I passed through Clapham Junction earlier in the week and noticed that they've finally got round to re-fitting the Party Superstore at the bottom of Lavender Hill, which is where I normally go for my fancy dress (well, I went once). This was broken into and gutted on the night of the 8th of August. The windows of Debenhams (Arding & Hobbs as was) were smashed in, while other shops attacked ranged from the obvious Currys and Carphone Warehouse to the less obvious Ladbrokes and Headmasters.
The trashing of the party shop was significant. While some people assumed the rioters were after face masks, I think the reason it was hit was simply because it was on the north side of Lavender Hill, close to the junction with Falcon Road. To "read" the riot in Clapham Junction, it helps to know the topography. The area is a good example of the social stratification of London, with distinct layers succeeding each other as you go south from the river.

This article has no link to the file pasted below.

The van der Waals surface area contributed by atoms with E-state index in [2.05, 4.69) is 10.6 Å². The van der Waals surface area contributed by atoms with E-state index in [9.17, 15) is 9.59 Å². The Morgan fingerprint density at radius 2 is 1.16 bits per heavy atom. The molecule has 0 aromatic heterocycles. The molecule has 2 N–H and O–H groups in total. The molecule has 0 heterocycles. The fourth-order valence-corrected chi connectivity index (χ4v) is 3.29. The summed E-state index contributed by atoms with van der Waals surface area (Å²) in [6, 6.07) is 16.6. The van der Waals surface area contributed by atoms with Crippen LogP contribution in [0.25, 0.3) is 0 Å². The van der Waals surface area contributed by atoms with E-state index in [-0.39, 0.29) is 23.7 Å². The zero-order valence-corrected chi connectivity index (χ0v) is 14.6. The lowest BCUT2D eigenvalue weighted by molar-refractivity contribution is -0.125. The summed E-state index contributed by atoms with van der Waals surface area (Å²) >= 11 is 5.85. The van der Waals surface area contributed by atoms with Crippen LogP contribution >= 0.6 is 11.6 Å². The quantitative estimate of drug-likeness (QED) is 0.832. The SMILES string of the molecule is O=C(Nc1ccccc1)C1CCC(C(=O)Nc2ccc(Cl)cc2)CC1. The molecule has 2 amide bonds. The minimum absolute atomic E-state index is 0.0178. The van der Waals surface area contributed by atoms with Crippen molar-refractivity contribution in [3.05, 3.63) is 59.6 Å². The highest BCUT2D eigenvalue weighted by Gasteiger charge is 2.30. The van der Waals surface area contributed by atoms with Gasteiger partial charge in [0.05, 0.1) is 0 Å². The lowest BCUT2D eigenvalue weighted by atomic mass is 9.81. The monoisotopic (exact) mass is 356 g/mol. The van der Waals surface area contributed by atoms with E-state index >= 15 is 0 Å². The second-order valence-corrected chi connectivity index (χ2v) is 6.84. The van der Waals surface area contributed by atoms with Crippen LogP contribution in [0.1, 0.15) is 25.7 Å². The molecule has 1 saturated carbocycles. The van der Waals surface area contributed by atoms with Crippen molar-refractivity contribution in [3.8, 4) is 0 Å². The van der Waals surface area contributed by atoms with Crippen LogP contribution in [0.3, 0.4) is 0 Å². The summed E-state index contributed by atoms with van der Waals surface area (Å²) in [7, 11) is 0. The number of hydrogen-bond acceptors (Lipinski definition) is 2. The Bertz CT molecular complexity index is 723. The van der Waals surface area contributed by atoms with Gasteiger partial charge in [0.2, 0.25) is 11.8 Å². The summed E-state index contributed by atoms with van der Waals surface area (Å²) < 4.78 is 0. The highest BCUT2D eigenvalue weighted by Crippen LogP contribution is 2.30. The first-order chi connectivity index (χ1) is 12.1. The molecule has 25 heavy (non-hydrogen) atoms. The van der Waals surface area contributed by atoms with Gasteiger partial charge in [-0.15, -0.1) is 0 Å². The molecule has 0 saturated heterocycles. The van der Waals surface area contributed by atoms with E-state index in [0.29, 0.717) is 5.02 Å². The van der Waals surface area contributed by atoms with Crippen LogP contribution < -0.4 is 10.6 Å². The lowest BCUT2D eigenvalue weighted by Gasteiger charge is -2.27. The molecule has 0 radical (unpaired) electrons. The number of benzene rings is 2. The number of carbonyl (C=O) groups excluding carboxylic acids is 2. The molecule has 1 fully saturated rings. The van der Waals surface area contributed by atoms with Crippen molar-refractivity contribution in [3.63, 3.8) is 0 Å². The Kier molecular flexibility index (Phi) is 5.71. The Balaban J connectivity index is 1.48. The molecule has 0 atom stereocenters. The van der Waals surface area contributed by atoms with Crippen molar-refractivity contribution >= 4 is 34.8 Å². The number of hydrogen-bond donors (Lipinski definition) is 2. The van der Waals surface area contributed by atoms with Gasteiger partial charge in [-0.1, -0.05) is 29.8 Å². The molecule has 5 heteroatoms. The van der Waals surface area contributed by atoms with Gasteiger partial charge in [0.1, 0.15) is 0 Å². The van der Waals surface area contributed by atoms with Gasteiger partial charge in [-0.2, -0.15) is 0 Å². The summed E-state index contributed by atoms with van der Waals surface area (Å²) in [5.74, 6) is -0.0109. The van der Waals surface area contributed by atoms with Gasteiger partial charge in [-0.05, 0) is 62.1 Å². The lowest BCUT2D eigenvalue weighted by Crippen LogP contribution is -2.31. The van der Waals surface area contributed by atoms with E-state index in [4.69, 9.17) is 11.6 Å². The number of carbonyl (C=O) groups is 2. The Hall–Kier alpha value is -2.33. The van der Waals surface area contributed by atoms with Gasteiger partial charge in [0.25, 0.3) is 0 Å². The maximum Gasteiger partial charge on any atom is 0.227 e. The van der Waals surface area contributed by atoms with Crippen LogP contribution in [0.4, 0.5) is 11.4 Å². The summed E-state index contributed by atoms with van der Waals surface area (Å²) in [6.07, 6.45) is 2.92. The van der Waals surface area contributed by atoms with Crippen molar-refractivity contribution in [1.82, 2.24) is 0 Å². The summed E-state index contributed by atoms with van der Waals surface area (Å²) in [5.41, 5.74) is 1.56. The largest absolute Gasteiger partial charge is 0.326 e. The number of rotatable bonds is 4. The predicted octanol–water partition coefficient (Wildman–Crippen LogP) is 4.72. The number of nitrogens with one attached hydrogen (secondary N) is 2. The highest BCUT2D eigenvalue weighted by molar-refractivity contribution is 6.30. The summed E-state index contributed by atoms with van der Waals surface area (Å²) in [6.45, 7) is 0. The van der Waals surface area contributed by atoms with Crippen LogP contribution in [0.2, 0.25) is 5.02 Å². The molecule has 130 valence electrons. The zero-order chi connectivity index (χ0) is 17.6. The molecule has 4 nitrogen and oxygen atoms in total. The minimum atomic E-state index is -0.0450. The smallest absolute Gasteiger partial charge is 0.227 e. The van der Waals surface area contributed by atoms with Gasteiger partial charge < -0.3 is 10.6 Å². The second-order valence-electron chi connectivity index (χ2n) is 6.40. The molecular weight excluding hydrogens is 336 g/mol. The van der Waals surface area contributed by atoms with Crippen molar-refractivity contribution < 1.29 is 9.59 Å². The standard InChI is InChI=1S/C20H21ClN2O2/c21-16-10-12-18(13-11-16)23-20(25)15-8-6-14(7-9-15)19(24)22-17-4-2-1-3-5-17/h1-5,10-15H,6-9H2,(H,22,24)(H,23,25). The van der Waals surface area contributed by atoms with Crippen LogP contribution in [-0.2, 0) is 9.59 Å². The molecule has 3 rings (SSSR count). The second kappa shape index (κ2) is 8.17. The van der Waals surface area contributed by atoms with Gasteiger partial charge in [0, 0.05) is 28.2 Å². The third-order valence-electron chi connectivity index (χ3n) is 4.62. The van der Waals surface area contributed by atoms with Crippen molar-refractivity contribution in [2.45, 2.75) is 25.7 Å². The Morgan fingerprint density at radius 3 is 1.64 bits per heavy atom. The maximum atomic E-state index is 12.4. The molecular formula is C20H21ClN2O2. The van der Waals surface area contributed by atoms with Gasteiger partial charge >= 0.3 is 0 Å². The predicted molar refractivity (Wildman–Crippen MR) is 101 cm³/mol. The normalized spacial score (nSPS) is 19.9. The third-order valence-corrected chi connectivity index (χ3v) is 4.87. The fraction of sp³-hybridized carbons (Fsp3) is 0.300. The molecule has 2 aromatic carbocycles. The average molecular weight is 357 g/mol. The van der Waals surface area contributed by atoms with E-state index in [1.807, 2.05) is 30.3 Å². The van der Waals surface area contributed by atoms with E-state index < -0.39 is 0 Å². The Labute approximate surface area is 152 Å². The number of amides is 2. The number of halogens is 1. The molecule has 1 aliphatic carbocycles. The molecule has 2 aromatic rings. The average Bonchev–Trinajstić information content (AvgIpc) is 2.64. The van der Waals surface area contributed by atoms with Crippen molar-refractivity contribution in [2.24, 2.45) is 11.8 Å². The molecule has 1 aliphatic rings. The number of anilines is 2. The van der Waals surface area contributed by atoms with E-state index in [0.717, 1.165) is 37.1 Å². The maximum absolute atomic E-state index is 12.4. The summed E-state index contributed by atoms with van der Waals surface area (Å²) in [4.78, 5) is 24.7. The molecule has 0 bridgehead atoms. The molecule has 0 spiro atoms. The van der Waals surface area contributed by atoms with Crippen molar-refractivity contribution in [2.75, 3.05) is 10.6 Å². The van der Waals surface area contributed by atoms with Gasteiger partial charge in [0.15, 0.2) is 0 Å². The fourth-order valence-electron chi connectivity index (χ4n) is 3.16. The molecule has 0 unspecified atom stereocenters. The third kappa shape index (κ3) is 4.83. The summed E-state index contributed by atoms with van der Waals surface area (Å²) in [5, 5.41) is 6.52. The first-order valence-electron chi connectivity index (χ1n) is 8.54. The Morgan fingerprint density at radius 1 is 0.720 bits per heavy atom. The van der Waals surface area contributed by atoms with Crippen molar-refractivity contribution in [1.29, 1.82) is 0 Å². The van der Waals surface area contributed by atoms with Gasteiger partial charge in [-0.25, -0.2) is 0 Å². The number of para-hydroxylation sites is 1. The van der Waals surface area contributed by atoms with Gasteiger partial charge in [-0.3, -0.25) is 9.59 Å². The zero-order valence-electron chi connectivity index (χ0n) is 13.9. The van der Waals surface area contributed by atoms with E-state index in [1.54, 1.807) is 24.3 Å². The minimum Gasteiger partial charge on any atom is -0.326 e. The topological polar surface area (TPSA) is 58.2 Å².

Along the bank of the Thames, from Wandsworth bridge to St. Mary's Church in Battersea old village (now gentrified), you have the yuppie flats that have sprung up since the 80s on ground previously occupied by warehouses and small factories (including, I imagine, Stanley Holloway's foundry in The Lavender Hill Mob). The addition of these relatively expensive properties, occupied by people who make relatively little call on council services, and with older (and poorer) residents leaving the borough, has been one of the reasons why Wandsworth has been able to keep Council Tax low.
York Road marks the boundary between this littoral strip and the Winstanley Estate to the south, which is itself further bounded to the south and east by the railway and to the west by Plough Road. This is the working class ghetto, known for drugs, guns and urban music (So Solid Crew hail from here), and generally regarded as a no-go zone by non-residents. All these words are, of course, popular synonyms for "mostly black", though the estate is actually racially mixed. It's where most of the poor get shunted, on an equal opportunities basis.